Talk about decisive action. Mexican authorities announced yesterday that one tenth of its federal police force were being dismissed due to failing “trust control exams”. What this means is that 3,200 corrupt or incompetant police officers have been removed from the system. A further 1,020 officers are currently facing disciplinary action, which may also end in their exit.
While the official line from the police spokesperson, Juan Carlos Buenrostro, is that the officers “had not been sacked for corruption, they just failed the tests” (which are largely made up of drug or lie detector tests), it is clear that this mass firing is the latest step in President Felipe Calderon’s war on drug cartels. With more than 23, 000 people killed in the last 3 years as a result of cartels fighting over the lucrative Cocaine smuggling business in Mexico and bungled, corrupt local policing, this is a bold move designed to yet again show how serious the Mexican government is on security and defeating the drug barons causing terror in many poor Mexican towns.
Violence has escalated radically since the crackdown by authorities on the border drug trade. Just days before the announcement of the dismissals, Marco Antonio Leal Garcia, the Mayor of Hidalgo, a new flashpoint town in the violence, was killed, making him the second mayor to be assassinated in August. Both of these deaths have reported police involvement. Just last week in the same town, 72 undocumented migrants were found massacred, and the morgue that their bodies were taken to was bombed.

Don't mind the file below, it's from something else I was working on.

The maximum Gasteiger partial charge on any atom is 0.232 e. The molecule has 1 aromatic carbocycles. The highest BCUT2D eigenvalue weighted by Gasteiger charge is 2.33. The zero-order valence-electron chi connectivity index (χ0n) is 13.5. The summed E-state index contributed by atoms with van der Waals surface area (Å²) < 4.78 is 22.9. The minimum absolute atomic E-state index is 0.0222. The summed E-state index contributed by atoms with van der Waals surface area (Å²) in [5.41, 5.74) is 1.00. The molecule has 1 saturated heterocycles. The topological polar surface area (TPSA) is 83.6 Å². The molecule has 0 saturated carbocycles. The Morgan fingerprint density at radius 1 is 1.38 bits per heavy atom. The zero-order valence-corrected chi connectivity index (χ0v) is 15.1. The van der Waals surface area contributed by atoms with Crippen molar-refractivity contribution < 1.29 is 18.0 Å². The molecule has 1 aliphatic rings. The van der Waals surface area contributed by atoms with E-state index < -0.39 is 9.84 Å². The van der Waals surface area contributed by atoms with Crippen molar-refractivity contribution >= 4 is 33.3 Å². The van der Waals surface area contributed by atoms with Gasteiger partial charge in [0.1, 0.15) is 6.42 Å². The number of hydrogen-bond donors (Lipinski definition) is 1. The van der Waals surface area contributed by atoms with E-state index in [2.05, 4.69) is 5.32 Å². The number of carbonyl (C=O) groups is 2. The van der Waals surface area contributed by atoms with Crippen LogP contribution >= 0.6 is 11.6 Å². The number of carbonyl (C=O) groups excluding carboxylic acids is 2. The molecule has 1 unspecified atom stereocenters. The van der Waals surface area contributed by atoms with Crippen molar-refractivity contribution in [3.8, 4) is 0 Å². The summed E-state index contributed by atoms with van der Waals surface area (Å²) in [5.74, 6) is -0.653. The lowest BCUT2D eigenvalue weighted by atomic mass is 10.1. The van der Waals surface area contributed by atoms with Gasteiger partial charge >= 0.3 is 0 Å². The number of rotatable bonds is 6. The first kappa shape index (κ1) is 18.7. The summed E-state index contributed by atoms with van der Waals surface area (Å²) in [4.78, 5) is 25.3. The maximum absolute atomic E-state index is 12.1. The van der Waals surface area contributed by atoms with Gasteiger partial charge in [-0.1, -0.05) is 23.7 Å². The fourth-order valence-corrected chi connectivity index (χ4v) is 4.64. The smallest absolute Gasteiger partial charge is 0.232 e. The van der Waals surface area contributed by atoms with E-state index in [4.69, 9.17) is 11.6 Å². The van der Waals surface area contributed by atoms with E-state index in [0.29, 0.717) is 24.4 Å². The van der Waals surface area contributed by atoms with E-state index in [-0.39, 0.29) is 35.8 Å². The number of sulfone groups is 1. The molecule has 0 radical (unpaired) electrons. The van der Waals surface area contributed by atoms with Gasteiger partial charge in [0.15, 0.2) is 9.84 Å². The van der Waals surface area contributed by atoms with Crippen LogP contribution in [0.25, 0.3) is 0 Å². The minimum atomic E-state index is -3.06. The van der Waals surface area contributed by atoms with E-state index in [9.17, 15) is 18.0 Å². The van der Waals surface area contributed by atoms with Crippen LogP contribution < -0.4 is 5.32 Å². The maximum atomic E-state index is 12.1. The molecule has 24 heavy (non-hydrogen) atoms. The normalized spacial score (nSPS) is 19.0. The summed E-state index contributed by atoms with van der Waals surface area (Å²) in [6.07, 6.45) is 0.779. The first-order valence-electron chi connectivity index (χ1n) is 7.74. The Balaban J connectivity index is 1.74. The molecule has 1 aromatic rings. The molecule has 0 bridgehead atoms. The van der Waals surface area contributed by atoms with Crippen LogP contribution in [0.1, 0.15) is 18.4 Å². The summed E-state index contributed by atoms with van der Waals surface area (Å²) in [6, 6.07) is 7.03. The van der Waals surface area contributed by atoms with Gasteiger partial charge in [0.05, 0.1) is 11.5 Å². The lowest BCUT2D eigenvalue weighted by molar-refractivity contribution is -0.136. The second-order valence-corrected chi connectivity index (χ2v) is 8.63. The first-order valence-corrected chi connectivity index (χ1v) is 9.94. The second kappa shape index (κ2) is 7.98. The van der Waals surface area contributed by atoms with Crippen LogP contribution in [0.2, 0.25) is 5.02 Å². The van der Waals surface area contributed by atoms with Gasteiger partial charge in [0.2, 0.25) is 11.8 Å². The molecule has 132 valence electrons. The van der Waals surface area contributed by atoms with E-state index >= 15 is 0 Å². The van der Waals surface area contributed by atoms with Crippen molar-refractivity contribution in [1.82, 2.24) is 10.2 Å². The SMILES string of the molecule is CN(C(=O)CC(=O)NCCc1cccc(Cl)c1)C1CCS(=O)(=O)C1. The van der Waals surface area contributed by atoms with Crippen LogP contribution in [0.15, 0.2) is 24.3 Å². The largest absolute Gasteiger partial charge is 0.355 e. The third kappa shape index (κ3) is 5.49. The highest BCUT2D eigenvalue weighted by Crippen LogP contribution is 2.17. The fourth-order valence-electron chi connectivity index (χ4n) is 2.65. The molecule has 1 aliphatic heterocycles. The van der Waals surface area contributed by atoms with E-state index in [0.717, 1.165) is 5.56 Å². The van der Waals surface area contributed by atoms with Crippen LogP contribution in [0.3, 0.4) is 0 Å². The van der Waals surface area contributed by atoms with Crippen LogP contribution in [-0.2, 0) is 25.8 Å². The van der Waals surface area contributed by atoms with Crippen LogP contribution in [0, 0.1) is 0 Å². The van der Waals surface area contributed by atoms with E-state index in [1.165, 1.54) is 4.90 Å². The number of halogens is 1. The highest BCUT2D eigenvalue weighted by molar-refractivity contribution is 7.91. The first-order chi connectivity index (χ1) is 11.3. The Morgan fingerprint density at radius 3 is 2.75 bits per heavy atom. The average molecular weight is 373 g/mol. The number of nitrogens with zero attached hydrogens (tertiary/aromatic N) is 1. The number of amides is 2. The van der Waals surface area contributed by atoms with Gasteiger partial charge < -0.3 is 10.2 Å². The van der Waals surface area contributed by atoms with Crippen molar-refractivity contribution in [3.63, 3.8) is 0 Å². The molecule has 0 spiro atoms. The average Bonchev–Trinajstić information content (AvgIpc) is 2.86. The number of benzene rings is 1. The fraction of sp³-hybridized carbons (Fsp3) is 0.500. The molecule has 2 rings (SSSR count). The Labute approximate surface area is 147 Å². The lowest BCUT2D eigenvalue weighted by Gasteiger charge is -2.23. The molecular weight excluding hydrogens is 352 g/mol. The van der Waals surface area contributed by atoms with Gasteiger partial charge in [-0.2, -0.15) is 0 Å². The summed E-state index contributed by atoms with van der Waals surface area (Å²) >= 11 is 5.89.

Clearly, things in Mexico cannot continue as they are. If the drastic step of firing this many police officers has had to be taken, it is certain that the Mexican government recognises this. President Calderon obviously has an uphill battle ahead of him in the drug war and a strong police force is a necessity in being ultimately victorious. However, as a brave a step as it may be, more needs to be done to understand why so many police had become as incompetant and corrupt as they have now been declared. Mexico’s police forces are severely “under-trained, under-equipped and, above all, under-funded.” Simply getting rid of these rotten members will not help unless these root problems are addressed. Along with this, the system itselfis flawed: there are more than 1,600 separate police forces in Mexico and there is little to no information sharing between them, making it an extremely fragmented and inefficient network.
There is no doubt that Mexico is in dire straits with this war on drugs. As the government has upped its ante, so too have the cartels, leading to more and more deaths and violence along the way. Certainly, eliminating corruption in within its ranks is a vital step and the Mexican authorities should be applauded for such a radical and public move. The message is clear: Mexico means business.The question is, can it really do business without sorting out the deeper issues plaguing the force first?